Gold Seen Rising Short-Term If Obama Wins, Long-Term Upside Either Way

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Gold Coin
Analysts said a victory by Barack Obama will be good for the price of gold, at least in the short term.

Gold bugs were holding out for a Democratic victory in Tuesday’s presidential election, several market analysts noted, aware of the implications short-term political decisions will have on the price of their holdings.

In the long-term, however, any outcome would do.

“Bullion markets should be dominated by the U.S. elections in the near term,” James Steel, an analyst at HSBC Securities in New York, wrote in a note to clients late Monday, noting an Obama victory would likely usher in a loose monetary policy regime that would likely be beneficial to the price of the yellow specie.

It wasn’t just a question of where interest rates will go following the election. The steps the U.S. political leadership takes to avoid the looming “fiscal cliff” of austerity cuts and tax hikes, several analysts noted, was being watched as likely having a great effect on the short-term price for gold.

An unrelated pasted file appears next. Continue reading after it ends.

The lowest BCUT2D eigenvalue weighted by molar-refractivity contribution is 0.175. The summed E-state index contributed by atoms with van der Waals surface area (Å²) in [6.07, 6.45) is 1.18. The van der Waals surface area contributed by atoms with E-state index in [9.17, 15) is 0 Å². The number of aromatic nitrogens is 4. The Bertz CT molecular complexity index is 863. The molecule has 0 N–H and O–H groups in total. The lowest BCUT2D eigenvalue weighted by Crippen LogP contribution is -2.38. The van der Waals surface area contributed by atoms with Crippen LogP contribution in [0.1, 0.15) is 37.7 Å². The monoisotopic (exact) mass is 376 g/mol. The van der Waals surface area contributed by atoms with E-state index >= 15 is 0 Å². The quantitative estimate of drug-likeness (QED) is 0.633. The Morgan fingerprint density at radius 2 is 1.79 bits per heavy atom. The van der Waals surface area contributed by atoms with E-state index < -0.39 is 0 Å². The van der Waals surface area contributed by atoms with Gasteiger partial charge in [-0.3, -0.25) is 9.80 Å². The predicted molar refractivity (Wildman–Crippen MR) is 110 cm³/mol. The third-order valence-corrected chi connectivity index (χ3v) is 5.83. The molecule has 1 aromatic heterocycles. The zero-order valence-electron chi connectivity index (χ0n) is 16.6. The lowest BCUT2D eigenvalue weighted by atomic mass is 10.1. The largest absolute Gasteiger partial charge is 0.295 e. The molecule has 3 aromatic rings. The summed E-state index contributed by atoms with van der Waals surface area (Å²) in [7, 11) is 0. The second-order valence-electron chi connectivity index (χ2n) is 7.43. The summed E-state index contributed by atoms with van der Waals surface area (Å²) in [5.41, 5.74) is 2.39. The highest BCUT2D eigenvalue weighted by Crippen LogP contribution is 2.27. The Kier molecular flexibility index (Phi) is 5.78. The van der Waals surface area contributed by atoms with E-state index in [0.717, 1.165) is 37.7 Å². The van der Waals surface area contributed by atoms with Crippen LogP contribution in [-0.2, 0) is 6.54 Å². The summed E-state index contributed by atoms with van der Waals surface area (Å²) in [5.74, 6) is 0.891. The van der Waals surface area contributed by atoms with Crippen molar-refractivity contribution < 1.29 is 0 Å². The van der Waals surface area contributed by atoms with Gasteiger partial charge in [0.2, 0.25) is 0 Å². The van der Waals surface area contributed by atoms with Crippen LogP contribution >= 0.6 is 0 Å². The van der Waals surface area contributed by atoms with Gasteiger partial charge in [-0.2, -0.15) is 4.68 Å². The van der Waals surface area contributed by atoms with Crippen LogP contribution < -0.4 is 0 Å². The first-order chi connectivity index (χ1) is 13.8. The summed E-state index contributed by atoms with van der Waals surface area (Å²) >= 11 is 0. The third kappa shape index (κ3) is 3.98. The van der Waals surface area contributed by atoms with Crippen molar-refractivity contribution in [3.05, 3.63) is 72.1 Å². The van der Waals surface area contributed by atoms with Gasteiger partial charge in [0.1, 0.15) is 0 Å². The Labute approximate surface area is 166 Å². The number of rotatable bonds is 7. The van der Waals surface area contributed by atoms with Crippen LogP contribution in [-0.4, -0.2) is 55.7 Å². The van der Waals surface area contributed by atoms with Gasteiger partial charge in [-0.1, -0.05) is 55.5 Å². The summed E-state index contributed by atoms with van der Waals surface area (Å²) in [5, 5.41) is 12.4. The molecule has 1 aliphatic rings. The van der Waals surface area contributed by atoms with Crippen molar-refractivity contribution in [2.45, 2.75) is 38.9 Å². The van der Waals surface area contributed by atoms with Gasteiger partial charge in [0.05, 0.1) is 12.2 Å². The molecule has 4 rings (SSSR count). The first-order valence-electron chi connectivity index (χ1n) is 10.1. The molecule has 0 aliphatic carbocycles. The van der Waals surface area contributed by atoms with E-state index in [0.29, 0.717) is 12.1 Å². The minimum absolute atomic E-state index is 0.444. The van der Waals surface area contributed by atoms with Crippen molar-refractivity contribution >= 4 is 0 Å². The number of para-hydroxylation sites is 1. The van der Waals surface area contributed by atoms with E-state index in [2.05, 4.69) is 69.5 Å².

“The uncertainty surrounding negotiations arising from the political gridlock should have a positive impact on gold, as we saw back in the summer of 2011,” Edel Tully, a market strategist at Swiss bank UBS wrote in her note to clients Tuesday morning.

Because the baseline scenario is for President Obama to be reelected but faced an ornery, divided Congress, “an Obama win would be the best case scenario for gold, both from its implications for both monetary and fiscal policy,” Tully wrote.

In the longer term view, even if gold dipped on a Romney victory, Tully noted, it was likely to still have upside further down the road. The analyst said that, regardless of who won, she expected politicians would pass the buck on fiscal reform, “putting off measures that aim to set the U.S. on a more sustainable fiscal path and raising the debt ceiling yet again.” Those actions “are likely to invite action from ratings agencies.”

“Another U.S. sovereign downgrade, which is likely in either an Obama or Romney scenario, would be beneficial for gold,” Tully noted.

HSBC’s Steel put it more succinctly: “U.S. fiscal problems appear likely to persist well beyond the 6 November elections. This should be gold-positive, we believe.”

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